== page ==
Lot 18
  • 18

A Granite Figure of a Man, early 12th Dynasty, reign of Sesostris I, 1918-1875 B.C.

200,000 - 300,000 USD
Log in to view results
bidding is closed


  • A Granite Figure of a Man
  • Height 15 1/2 in. 39.4 cm.
inscribed for Isi, son of Ipu, striding on a rectangular base, holding short staves, and wearing a pleated kilt with central tab and rounded wig of echeloned curls leaving the ears uncovered, his broad face with full outlined lips and eyebrows in relief, traces of several columns of inscription on top of the base, a column of inscription on the stela-shaped back pillar.


Dr. Bernard Kronenberg, Mamaroneck and New Rochelle, New York, acquired prior to 1968


very good overall, nose and front of wig somewhat abraded and chipped, shallow chip on chin and small shallow chip on proper right cheek next to nose, faint chips on proper left upper eyelid, chip on one toe and large chips on fingers of left hand, slight surface wear in areas, inscription on base mostly erased in antiquity as noted in catalogue footnote, some chips abrasions, and scratches on base and back pillar
In response to your inquiry, we are pleased to provide you with a general report of the condition of the property described above. Since we are not professional conservators or restorers, we urge you to consult with a restorer or conservator of your choice who will be better able to provide a detailed, professional report. Prospective buyers should inspect each lot to satisfy themselves as to condition and must understand that any statement made by Sotheby's is merely a subjective qualified opinion.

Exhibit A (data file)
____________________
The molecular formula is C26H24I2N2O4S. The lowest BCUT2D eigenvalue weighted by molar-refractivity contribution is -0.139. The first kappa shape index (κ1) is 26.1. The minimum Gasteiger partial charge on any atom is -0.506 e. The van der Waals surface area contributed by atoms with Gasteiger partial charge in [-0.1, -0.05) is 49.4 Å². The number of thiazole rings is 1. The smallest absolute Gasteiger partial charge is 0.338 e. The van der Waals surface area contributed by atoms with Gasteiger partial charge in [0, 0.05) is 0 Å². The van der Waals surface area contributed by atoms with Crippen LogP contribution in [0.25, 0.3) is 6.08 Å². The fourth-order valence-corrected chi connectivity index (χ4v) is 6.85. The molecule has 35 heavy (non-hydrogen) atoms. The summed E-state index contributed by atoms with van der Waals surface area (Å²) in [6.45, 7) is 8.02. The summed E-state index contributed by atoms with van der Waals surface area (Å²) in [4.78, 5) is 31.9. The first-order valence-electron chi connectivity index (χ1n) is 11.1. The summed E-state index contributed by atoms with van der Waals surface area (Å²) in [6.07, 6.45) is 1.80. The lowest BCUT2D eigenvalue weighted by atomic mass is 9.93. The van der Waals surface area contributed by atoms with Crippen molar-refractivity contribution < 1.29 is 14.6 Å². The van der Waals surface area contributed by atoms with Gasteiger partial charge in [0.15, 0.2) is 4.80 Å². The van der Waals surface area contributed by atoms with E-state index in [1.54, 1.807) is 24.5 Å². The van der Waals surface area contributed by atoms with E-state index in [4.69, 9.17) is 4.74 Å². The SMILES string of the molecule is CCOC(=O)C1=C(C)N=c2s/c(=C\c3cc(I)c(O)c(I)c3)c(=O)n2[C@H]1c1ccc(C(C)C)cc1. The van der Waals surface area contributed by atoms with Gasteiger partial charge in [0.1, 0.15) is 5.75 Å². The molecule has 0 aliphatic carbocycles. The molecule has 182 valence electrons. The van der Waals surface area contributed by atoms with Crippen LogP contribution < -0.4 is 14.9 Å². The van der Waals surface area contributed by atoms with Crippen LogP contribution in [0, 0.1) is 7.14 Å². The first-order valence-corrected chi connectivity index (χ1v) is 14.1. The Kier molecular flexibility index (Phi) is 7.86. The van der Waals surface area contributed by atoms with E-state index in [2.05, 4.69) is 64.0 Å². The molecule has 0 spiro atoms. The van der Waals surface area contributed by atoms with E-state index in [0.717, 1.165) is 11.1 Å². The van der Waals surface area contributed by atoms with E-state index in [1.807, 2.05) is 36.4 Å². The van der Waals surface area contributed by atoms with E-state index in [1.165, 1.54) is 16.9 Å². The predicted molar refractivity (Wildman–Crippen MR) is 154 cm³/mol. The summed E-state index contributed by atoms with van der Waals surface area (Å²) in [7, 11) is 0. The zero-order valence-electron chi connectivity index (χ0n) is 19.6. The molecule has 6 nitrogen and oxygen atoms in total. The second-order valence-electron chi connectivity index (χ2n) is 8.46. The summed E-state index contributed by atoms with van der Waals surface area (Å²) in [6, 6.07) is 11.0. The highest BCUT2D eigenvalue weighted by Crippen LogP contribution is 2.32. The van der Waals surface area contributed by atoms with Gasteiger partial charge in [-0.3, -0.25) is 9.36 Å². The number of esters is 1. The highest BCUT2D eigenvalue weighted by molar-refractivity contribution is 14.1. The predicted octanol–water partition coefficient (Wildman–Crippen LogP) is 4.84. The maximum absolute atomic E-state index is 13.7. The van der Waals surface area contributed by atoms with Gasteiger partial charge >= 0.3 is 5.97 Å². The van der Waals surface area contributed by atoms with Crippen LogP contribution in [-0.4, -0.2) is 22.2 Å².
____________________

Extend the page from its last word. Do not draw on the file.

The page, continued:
Catalogue Note

This statue had two consecutive ancient owners. The inscription on the back-pillar translates: "An offering that the king gives, and Osiris, to the ka of Isi, son of Ipu (both being men). It is his brother who makes his name to live, Isi." Isi was the second owner of the statue. In the early 12th Dynasty, during the reign of Sesostris I, it had belonged to a man who was named on the base, and although Isi had this erased, the following can still be read: "An offering which the king gives, and Osiris, lord of Djedu: an invocation offering (2) of bread, beer, fowl...[for...]."  

Striding private statuary of men is rare in the early Middle Kingdom. For the hair style leaving the ears uncovered, first known at this time, cf. Baltimore, Egyptian Sculpture, no. 25 (22.147); also compare Vandier, La statuaire égyptienne, pl. XCI, 5 and 6 (Metropolitan Museum of Art 22.1.200 and 07.231.8). A royal parallel for the wig can be seen in a statue Sesostris I made for Snofru, first king of the 4th Dynasty (Cairo, CG 42004: Vandier, La statuaire égyptienne, pl.LIX, 2). This statue also exhibits a similar strong muscularity and massive legs.

The name Isi is attested in H. Ranke, Die ägyptischen Personennamen, vol. I, Glückstadt, 1931, 45.15.

Bernard Kronenberg (1911-1998), originally from Warsaw, emigrated to the US with his parents in 1923 and lived in Brooklyn, where he attended City College. Later, as a student in medical school in Bern, Switzerland, he began to develop an interest in art and collecting. Upon his return to New York in 1938 he opened an ophtalmology practice in Greenwich Village, where he came into contact with artists, including Raphael Soyer and Yeffe Kimball. He then became a steady patron and passionate collector of many New York artists. On a trip to rural India to help set up eye clinics he became interested in Buddhist art. After his death his second wife, Gloria Benabo Kronenberg, gave a major part of his art collection to the Michelson Museum of Art in Marshall, Texas. The collection includes paintings, drawings, lithographs, and sculptures by artist such as Georges Rouault, Milton Avery, David Burliuk, John Edward Costigan, Chaim Gross, Fred Farr, Arnold Friedman, Oranzo Gasparo, Eugene Higgins, Abraham Walkowitz, and George "Pop" Hart.